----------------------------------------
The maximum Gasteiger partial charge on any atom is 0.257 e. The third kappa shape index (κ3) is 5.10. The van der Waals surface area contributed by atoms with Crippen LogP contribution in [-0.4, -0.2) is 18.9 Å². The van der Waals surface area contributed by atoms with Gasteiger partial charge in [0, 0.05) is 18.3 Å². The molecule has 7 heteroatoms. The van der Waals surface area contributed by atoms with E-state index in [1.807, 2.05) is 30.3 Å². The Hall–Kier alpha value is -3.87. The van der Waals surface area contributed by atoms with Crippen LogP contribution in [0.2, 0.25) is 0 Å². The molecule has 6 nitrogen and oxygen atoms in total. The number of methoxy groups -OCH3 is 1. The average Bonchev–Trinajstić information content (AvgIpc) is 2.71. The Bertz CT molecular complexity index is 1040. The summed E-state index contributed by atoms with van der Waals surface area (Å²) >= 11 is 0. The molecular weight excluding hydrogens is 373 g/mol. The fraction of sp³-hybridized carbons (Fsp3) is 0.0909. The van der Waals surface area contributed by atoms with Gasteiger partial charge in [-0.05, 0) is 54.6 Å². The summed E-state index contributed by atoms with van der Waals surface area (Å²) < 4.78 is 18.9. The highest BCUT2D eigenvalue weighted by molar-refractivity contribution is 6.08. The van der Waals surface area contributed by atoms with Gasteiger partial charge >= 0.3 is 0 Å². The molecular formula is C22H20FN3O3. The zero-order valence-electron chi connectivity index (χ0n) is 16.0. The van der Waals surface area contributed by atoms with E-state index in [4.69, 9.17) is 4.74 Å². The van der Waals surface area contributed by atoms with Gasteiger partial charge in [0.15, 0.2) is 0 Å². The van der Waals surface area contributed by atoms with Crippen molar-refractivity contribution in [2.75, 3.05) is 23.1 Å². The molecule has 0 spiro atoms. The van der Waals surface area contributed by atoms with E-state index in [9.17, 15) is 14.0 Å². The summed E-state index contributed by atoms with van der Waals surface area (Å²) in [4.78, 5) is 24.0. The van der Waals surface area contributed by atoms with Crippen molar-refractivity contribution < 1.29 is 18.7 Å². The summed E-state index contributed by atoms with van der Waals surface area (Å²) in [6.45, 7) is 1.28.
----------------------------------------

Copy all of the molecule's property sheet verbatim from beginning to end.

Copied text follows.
The maximum Gasteiger partial charge on any atom is 0.257 e. The third kappa shape index (κ3) is 5.10. The van der Waals surface area contributed by atoms with Crippen LogP contribution in [-0.4, -0.2) is 18.9 Å². The van der Waals surface area contributed by atoms with Gasteiger partial charge in [0, 0.05) is 18.3 Å². The molecule has 7 heteroatoms. The van der Waals surface area contributed by atoms with E-state index in [1.807, 2.05) is 30.3 Å². The Hall–Kier alpha value is -3.87. The van der Waals surface area contributed by atoms with Crippen LogP contribution in [0.2, 0.25) is 0 Å². The molecule has 6 nitrogen and oxygen atoms in total. The number of methoxy groups -OCH3 is 1. The average Bonchev–Trinajstić information content (AvgIpc) is 2.71. The Bertz CT molecular complexity index is 1040. The summed E-state index contributed by atoms with van der Waals surface area (Å²) >= 11 is 0. The molecular weight excluding hydrogens is 373 g/mol. The fraction of sp³-hybridized carbons (Fsp3) is 0.0909. The van der Waals surface area contributed by atoms with Gasteiger partial charge in [-0.05, 0) is 54.6 Å². The summed E-state index contributed by atoms with van der Waals surface area (Å²) < 4.78 is 18.9. The highest BCUT2D eigenvalue weighted by molar-refractivity contribution is 6.08. The van der Waals surface area contributed by atoms with Gasteiger partial charge >= 0.3 is 0 Å². The molecular formula is C22H20FN3O3. The zero-order valence-electron chi connectivity index (χ0n) is 16.0. The van der Waals surface area contributed by atoms with E-state index in [4.69, 9.17) is 4.74 Å². The van der Waals surface area contributed by atoms with Gasteiger partial charge in [0.15, 0.2) is 0 Å². The van der Waals surface area contributed by atoms with Crippen molar-refractivity contribution in [2.75, 3.05) is 23.1 Å². The molecule has 0 spiro atoms. The van der Waals surface area contributed by atoms with E-state index in [9.17, 15) is 14.0 Å². The summed E-state index contributed by atoms with van der Waals surface area (Å²) in [4.78, 5) is 24.0. The van der Waals surface area contributed by atoms with Crippen molar-refractivity contribution < 1.29 is 18.7 Å². The summed E-state index contributed by atoms with van der Waals surface area (Å²) in [6.45, 7) is 1.28.